So far, it doesn't work on programs that only exist as mobile apps.
And bank websites aren't yet included in the service.
Behind the scenes, Dashlane has studied the security settings on
all of these sites and written programs to simulate manually changing
a password via the Web. But it can do it much quicker on Dashlane's
servers. Since sites could adjust their pages at any time, Dashlane
has to constantly monitor them for changes that might break its
system. (It failed once in my tests, when it was unable to change
my OpenTable password. But no harm was done.)
To change your passwords, Dashlane also needs to know your old ones
-- which means you have to use it as a password manager. Some people
don't like the idea of keeping all their passwords in one place. I
think a password manager has become a must for modern digital life,
as most noggins just can't recall dozens of codes that are good
enough to foil hackers. The alternative is writing them all on a
piece of paper, and in the smartphone era, carrying that paper
around with you. (Probably not a good idea.)
There are several decent password managers, but as I wrote in May,
Dashlane is one of the simplest and safest. Dashlane encrypts your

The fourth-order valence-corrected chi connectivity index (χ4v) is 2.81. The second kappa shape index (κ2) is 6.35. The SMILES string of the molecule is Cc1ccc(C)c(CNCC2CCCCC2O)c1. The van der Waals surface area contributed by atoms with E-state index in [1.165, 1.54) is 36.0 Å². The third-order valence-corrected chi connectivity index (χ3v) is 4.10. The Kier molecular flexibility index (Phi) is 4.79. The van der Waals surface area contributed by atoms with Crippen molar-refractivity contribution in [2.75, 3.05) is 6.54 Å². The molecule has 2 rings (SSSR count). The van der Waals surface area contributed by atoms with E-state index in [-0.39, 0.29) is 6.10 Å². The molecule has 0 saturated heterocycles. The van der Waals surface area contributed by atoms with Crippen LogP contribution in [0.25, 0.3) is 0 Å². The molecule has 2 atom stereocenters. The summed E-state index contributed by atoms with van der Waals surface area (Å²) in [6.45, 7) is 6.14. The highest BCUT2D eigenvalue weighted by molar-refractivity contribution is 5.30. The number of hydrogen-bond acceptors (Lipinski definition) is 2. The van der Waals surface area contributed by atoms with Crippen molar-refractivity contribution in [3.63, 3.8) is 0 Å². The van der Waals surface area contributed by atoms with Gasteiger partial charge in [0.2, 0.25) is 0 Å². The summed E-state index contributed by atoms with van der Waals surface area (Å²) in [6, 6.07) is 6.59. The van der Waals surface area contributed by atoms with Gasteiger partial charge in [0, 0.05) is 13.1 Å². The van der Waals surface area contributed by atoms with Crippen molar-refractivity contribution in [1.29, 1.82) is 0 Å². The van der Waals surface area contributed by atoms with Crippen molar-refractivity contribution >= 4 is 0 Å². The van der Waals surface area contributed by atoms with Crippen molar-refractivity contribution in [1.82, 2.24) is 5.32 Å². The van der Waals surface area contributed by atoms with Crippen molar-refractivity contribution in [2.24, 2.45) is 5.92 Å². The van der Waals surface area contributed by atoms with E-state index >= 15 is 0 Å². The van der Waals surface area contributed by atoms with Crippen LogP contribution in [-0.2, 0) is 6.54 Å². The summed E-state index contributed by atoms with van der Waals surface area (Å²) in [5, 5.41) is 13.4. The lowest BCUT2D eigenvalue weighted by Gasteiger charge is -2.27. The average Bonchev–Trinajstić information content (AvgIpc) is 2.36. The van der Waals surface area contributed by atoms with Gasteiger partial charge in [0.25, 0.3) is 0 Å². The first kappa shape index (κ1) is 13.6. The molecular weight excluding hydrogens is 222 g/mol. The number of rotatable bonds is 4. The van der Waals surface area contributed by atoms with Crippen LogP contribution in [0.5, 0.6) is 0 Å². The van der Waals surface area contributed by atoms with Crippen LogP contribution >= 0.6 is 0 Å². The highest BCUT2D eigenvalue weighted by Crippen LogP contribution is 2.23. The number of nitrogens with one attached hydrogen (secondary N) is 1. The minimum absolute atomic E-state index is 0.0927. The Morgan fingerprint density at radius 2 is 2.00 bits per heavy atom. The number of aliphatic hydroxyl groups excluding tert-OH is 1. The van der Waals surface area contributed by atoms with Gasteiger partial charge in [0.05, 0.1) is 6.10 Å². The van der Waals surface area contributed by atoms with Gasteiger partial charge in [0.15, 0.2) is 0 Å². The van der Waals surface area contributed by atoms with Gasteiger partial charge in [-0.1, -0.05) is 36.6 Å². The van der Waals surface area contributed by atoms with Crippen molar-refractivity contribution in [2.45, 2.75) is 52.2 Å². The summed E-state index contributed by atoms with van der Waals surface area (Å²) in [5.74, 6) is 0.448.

trove of info behind a master key that only you know, so there's
very little risk that a hacking attack on Dashlane's computers could
expose all your passwords. It's free to use on one computer, or $40
a year to keep passwords automatically in sync across all your
devices, including phones and tablets.
The password changer is a beta service, so you'll have to sign up
on Dashlane's website to get access. The company intends to roll
it out free to its customers, and add the function to its phone and
tablet apps, too. The software is still experimental, and there
were a few bugs in an even earlier version that I tested, but nothing
that put my accounts at risk.
Using Dashlane will require a shift for folks used to going it alone
with passwords. The password changer will invent new ones that
you'll never be able to remember, so you'll have to rely on Dashlane
to fill them in on your Web browser. For apps on iPhones and iPads,
you'll have to keep the Dashlane app handy to copy and paste passwords
-- Apple's software doesn't allow Dashlane to interact directly
with other apps. On Android, Dashlane can manage app passwords fine,